My husband, Rich, spent the winter drawing detailed diagrams of his vegetable garden (that is his way), and leafing through seed catalogs. Despite his enthusiasm for the project and his natural talent with plants, snags rose up every which way. Our faltering income limited our purchase of seeds, starts and soil supplements. The rains lasted till midsummer, and Rich spent all of spring's rare sunny days doing yard work for neighbors. We were happy for the income, but the combination of limited time and bad weather killed our chances at serious food production. We do have a garden, it's just not what we were aiming for: Our tomatoes hang matte green, our cabbages are the size of baseballs, and our beets and lettuce never materialized, leaving a hunk of Rich's meticulously planned layout completely bare -- until a few weeks ago.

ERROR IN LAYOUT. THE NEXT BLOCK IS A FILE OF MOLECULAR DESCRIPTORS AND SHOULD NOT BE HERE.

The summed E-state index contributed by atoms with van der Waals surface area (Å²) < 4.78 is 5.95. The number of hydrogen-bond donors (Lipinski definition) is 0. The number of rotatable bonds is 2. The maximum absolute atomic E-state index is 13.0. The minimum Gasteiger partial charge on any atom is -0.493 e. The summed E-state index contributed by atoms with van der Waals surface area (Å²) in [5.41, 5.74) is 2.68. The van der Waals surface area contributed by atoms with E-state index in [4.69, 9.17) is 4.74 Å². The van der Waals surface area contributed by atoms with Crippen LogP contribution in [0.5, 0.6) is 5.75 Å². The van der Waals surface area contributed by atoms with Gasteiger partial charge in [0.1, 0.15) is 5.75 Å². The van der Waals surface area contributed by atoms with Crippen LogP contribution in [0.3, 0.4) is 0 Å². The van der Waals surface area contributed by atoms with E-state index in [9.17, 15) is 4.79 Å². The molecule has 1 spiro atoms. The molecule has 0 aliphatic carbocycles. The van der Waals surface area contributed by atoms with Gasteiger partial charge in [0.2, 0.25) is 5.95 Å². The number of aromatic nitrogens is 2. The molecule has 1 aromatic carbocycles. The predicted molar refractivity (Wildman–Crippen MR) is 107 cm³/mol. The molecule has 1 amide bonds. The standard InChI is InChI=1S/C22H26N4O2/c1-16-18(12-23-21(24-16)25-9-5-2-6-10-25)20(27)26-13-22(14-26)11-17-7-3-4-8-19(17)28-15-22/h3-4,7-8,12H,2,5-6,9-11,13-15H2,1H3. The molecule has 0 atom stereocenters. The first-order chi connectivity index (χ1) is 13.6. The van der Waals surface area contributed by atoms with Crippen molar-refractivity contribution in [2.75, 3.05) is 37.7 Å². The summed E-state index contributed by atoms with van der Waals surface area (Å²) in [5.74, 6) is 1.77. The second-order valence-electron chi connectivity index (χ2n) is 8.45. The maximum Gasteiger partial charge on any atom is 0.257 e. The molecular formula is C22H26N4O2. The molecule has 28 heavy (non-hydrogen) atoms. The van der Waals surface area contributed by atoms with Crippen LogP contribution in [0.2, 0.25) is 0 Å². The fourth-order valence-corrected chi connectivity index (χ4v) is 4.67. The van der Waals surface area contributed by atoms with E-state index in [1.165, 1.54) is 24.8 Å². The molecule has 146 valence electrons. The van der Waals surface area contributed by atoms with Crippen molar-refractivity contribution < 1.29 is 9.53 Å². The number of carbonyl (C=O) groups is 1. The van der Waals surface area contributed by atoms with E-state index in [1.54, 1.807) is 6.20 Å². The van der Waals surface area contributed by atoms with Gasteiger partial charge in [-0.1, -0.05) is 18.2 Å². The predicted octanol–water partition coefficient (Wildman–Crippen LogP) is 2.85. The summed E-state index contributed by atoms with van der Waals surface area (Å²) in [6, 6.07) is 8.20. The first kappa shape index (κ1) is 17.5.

One morning Rich took me down to the garden to show me a magical bounty -- an army of volunteer kale had sprung up in the rows where our beets had failed. I couldn't have been more delighted, and I barely even paused to wonder what my old, more rock 'n' roll self might have made of anyone capable of getting so deliriously excited about kale, let alone my use of the word "magical." (I'm sure my commentary would have included the epithet "hippie.")
The kale has taken the place that nettles served this spring -- a free fallback option that ensures we eat something green with every meal. We've enjoyed baby kale salad, steamed kale, sautéed kale, chicken kale sandwiches, handmade kale pasta and summer squash, kale pesto and, lately, kale-filled crepes. I do not find all this kale monotonous because it's forcing me to push the envelope with my cooking: The versatile ingredient takes on new life every time I master a new skill, such as crepe making.